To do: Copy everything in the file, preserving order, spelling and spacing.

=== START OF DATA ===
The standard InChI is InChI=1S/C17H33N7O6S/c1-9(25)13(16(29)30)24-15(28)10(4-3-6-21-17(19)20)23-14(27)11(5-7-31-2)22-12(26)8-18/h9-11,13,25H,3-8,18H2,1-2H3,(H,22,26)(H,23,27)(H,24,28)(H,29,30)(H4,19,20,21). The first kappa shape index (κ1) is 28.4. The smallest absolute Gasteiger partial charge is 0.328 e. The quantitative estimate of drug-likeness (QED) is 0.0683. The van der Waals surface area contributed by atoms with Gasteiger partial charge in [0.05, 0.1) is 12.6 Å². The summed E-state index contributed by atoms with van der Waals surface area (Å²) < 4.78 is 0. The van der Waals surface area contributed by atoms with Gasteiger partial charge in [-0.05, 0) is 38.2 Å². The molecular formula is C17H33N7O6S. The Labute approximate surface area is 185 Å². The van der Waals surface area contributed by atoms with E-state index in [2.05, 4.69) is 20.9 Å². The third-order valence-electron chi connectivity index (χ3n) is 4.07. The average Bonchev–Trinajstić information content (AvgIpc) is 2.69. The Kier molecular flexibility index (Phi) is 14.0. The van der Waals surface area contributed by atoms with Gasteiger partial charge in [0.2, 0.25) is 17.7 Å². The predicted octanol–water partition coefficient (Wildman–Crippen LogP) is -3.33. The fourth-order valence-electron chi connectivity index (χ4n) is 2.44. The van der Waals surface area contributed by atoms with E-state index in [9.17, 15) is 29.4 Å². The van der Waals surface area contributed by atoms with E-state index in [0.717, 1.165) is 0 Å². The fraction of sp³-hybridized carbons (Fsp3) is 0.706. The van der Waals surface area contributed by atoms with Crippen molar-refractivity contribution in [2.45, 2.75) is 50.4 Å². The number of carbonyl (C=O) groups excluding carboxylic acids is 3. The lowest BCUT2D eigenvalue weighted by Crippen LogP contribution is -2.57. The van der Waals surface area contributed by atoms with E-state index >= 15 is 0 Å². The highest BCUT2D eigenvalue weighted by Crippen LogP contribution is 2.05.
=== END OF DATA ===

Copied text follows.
The standard InChI is InChI=1S/C17H33N7O6S/c1-9(25)13(16(29)30)24-15(28)10(4-3-6-21-17(19)20)23-14(27)11(5-7-31-2)22-12(26)8-18/h9-11,13,25H,3-8,18H2,1-2H3,(H,22,26)(H,23,27)(H,24,28)(H,29,30)(H4,19,20,21). The first kappa shape index (κ1) is 28.4. The smallest absolute Gasteiger partial charge is 0.328 e. The quantitative estimate of drug-likeness (QED) is 0.0683. The van der Waals surface area contributed by atoms with Gasteiger partial charge in [0.05, 0.1) is 12.6 Å². The summed E-state index contributed by atoms with van der Waals surface area (Å²) < 4.78 is 0. The van der Waals surface area contributed by atoms with Gasteiger partial charge in [-0.05, 0) is 38.2 Å². The molecular formula is C17H33N7O6S. The Labute approximate surface area is 185 Å². The van der Waals surface area contributed by atoms with E-state index in [2.05, 4.69) is 20.9 Å². The third-order valence-electron chi connectivity index (χ3n) is 4.07. The average Bonchev–Trinajstić information content (AvgIpc) is 2.69. The Kier molecular flexibility index (Phi) is 14.0. The van der Waals surface area contributed by atoms with Gasteiger partial charge in [0.2, 0.25) is 17.7 Å². The predicted octanol–water partition coefficient (Wildman–Crippen LogP) is -3.33. The fourth-order valence-electron chi connectivity index (χ4n) is 2.44. The van der Waals surface area contributed by atoms with E-state index in [9.17, 15) is 29.4 Å². The van der Waals surface area contributed by atoms with E-state index in [0.717, 1.165) is 0 Å². The fraction of sp³-hybridized carbons (Fsp3) is 0.706. The van der Waals surface area contributed by atoms with Crippen molar-refractivity contribution in [2.45, 2.75) is 50.4 Å². The number of carbonyl (C=O) groups excluding carboxylic acids is 3. The lowest BCUT2D eigenvalue weighted by Crippen LogP contribution is -2.57. The van der Waals surface area contributed by atoms with E-state index >= 15 is 0 Å². The highest BCUT2D eigenvalue weighted by Crippen LogP contribution is 2.05.